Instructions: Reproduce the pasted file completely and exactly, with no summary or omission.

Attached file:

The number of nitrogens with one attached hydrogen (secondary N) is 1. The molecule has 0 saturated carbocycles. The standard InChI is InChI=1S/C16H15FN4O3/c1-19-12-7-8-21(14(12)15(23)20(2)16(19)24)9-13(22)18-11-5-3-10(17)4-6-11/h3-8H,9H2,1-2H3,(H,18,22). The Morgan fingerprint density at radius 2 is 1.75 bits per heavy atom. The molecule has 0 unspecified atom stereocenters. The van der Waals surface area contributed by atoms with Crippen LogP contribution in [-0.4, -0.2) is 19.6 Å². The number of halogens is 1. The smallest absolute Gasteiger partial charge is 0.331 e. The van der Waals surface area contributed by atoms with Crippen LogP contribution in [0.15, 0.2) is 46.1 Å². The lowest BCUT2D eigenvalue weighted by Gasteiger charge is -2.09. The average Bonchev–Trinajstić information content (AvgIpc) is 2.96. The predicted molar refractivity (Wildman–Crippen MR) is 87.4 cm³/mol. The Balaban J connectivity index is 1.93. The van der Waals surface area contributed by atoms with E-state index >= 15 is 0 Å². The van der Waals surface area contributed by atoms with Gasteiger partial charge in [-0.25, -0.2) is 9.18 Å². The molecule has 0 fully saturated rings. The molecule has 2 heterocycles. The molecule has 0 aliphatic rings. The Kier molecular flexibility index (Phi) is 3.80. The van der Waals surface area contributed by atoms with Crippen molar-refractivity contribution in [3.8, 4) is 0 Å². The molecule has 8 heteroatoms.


The number of nitrogens with one attached hydrogen (secondary N) is 1. The molecule has 0 saturated carbocycles. The standard InChI is InChI=1S/C16H15FN4O3/c1-19-12-7-8-21(14(12)15(23)20(2)16(19)24)9-13(22)18-11-5-3-10(17)4-6-11/h3-8H,9H2,1-2H3,(H,18,22). The Morgan fingerprint density at radius 2 is 1.75 bits per heavy atom. The molecule has 0 unspecified atom stereocenters. The van der Waals surface area contributed by atoms with Crippen LogP contribution in [-0.4, -0.2) is 19.6 Å². The number of halogens is 1. The smallest absolute Gasteiger partial charge is 0.331 e. The van der Waals surface area contributed by atoms with Crippen LogP contribution in [0.15, 0.2) is 46.1 Å². The lowest BCUT2D eigenvalue weighted by Gasteiger charge is -2.09. The average Bonchev–Trinajstić information content (AvgIpc) is 2.96. The predicted molar refractivity (Wildman–Crippen MR) is 87.4 cm³/mol. The Balaban J connectivity index is 1.93. The van der Waals surface area contributed by atoms with E-state index >= 15 is 0 Å². The van der Waals surface area contributed by atoms with Gasteiger partial charge in [-0.25, -0.2) is 9.18 Å². The molecule has 0 fully saturated rings. The molecule has 2 heterocycles. The molecule has 0 aliphatic rings. The Kier molecular flexibility index (Phi) is 3.80. The van der Waals surface area contributed by atoms with Crippen molar-refractivity contribution in [3.8, 4) is 0 Å². The molecule has 8 heteroatoms.